2021 – the year online

1890s motion pictures on a glass disc, via The Optilogue

Here we are at the end of the year we thought would not be like the last one, only for it to be almost exactly like the last one – just with more traffic and not quite so such sunshine. Nevertheless, a year is a year, and it’s time to review from various perspectives, much like last year (and several years before as well).

We’ll start with a review of the year online. I did not uncover quite as many new resources as I might normally do in a year, owing to being caught up in assorted all-consuming projects, but here is a mixture of new sites and old ones that were new to me. Quite a lot on newspapers, but that’s what filled a lot of my year.

  • The Optilogue – launched at the end of 2020, The Optilogue has been the site of the year, at least for some of us. It’s the creation of Stephen Herbert, historian of visual media, whose interests in early cinema, optical toys, magic lanterns, motion picture technologies and ephemera of several kinds, come together in a combination of meticulous research, philosophical musings and personal history. Posts on topics such as pioneer filmmaker Robert Paul, early films on photographic discs and colour photography in children’s books are engrossing and enchanting. And I think it’s the first web resource I’ve ever come across that really makes footnotes work.
  • AI Incident Database – “Intelligent systems are currently prone to unforeseen and often dangerous failures when they are deployed to the real world”. So says the Artificial Intelligence Incident Database, a resource that documents all those coming wonders of new science – like autonomous cars – and when they go wrong. Eventually, of course, there will be that one incident too far, when maybe only a machine will be around to add the final entry to the database.
  • CricHeroes – online cricket services tend to leave me cold – they are just so thorough, so obsessive, so remote from the game itself (statistics are essential to the game’s appreciation, but in the background, not the foreground). But I’ll make an exception for the CricHeroes scoring app for the way it nurtures a global passion, light years ahead of those score sheets I used to try and fill in by hand at the Kent ground, yet still rooted in the same attentive need.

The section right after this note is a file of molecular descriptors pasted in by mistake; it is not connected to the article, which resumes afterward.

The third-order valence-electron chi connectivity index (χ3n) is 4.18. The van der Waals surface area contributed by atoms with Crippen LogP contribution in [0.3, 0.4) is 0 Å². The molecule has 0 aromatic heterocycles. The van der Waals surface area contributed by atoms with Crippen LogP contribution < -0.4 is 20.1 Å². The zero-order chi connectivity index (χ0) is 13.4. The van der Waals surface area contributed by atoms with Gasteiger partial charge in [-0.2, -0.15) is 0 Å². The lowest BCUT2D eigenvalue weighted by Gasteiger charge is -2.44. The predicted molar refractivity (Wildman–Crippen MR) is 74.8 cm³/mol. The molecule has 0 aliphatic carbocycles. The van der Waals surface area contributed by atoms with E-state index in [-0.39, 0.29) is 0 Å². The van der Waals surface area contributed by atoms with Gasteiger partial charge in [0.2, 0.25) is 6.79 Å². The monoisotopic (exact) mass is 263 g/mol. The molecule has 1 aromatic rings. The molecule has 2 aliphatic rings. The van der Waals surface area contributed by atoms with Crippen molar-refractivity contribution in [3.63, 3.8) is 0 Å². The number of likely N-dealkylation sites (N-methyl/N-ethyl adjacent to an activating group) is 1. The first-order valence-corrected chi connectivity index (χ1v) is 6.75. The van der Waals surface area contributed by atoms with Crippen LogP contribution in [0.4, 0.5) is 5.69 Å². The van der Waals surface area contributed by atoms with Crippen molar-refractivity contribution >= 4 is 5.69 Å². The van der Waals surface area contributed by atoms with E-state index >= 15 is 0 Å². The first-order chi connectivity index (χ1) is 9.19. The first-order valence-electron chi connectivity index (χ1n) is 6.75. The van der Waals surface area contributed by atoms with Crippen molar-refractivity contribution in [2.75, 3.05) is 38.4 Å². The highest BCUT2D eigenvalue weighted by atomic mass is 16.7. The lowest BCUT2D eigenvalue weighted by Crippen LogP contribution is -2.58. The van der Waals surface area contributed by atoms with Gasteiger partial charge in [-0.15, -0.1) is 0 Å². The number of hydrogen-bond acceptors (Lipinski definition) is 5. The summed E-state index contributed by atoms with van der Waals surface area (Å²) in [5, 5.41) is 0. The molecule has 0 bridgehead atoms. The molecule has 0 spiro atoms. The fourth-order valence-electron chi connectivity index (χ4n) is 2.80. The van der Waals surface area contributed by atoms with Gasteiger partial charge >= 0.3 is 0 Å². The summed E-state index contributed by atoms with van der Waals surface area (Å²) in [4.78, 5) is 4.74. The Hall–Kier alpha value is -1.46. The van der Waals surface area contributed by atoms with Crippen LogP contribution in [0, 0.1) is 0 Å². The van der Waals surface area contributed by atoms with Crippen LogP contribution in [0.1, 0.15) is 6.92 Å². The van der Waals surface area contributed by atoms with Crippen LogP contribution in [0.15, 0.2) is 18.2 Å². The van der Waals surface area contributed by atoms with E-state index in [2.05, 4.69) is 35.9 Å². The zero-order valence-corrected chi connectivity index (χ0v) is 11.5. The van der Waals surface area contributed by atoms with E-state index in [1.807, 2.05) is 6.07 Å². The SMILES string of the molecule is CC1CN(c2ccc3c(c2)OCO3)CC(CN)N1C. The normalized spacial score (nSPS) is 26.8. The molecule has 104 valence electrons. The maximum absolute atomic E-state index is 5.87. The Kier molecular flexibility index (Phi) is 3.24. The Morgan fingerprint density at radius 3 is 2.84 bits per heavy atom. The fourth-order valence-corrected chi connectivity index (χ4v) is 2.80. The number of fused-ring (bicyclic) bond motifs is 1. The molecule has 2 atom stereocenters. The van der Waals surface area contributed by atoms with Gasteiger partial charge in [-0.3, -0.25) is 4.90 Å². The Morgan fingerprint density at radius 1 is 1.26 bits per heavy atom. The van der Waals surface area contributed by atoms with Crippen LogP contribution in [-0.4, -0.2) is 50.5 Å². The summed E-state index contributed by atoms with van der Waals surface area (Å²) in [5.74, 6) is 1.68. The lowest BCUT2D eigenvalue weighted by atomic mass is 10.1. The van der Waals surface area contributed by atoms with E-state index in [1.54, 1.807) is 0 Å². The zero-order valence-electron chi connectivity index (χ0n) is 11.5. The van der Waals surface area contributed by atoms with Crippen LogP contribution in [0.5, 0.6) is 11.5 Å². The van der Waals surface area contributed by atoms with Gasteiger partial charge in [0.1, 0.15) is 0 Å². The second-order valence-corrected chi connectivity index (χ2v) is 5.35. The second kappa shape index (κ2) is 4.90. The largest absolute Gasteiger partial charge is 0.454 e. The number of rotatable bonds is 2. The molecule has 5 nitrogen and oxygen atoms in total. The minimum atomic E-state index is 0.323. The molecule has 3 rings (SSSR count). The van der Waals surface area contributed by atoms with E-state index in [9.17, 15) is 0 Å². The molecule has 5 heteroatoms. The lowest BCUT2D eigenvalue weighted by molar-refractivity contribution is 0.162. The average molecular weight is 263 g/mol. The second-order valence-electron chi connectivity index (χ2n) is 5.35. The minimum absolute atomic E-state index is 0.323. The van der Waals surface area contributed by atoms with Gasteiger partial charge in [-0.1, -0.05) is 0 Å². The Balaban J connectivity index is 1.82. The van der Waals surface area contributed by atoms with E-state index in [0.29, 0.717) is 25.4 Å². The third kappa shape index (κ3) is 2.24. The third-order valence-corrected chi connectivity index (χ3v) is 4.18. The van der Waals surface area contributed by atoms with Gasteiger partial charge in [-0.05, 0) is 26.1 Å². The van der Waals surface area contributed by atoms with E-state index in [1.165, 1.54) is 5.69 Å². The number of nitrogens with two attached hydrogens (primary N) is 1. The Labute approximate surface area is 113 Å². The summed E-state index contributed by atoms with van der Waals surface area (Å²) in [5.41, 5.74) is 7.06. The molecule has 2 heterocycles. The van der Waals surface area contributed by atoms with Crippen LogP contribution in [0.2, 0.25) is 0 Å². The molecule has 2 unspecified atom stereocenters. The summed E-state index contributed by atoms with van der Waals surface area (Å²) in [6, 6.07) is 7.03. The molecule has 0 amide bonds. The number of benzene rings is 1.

• German Newspaper Portal – though it helps if you know German, the German Digital Library’s Deutsches Zeitungsportal (German Newspaper Portal) is the great new historical newspaper site of the year, and one of the best yet. It brings together newspapers from 1671 to 1950, nearly five million pages so far, all free to use and with state-of-the-art discovery tools. And there is background information in English as well as German.
  • Press Tracer – this is one for the techies, but its potential to make searching through complex catalogues that much easier could benefit many more. Created by Olivia Vane while working on the Alan Turing Institute / British Library history project Living with Machines, it’s a tool for bringing together multiple records for one newspaper when its has been produced under several titles (at the British Library we record changes of title on separate catalogue records). It’s code and diagrams at the moment, but it’s also a rallying cry to some of us to make the benefits a reality (writes memo to self…)
  • British Newspaper Archive – historical newspapers once again, but I had something to do with this one. The British Newspaper Archive has been around for ten years and is heading towards 50 million pages, available under subscription. But this year a free-to-view element was added. One million pages (out-of-copyright content from the nineteenth century) can now be seen without payment, though you do have to register with the site to see them. Next year there will be a million more. And a million more the year after that. And we have other plans. Watch this space.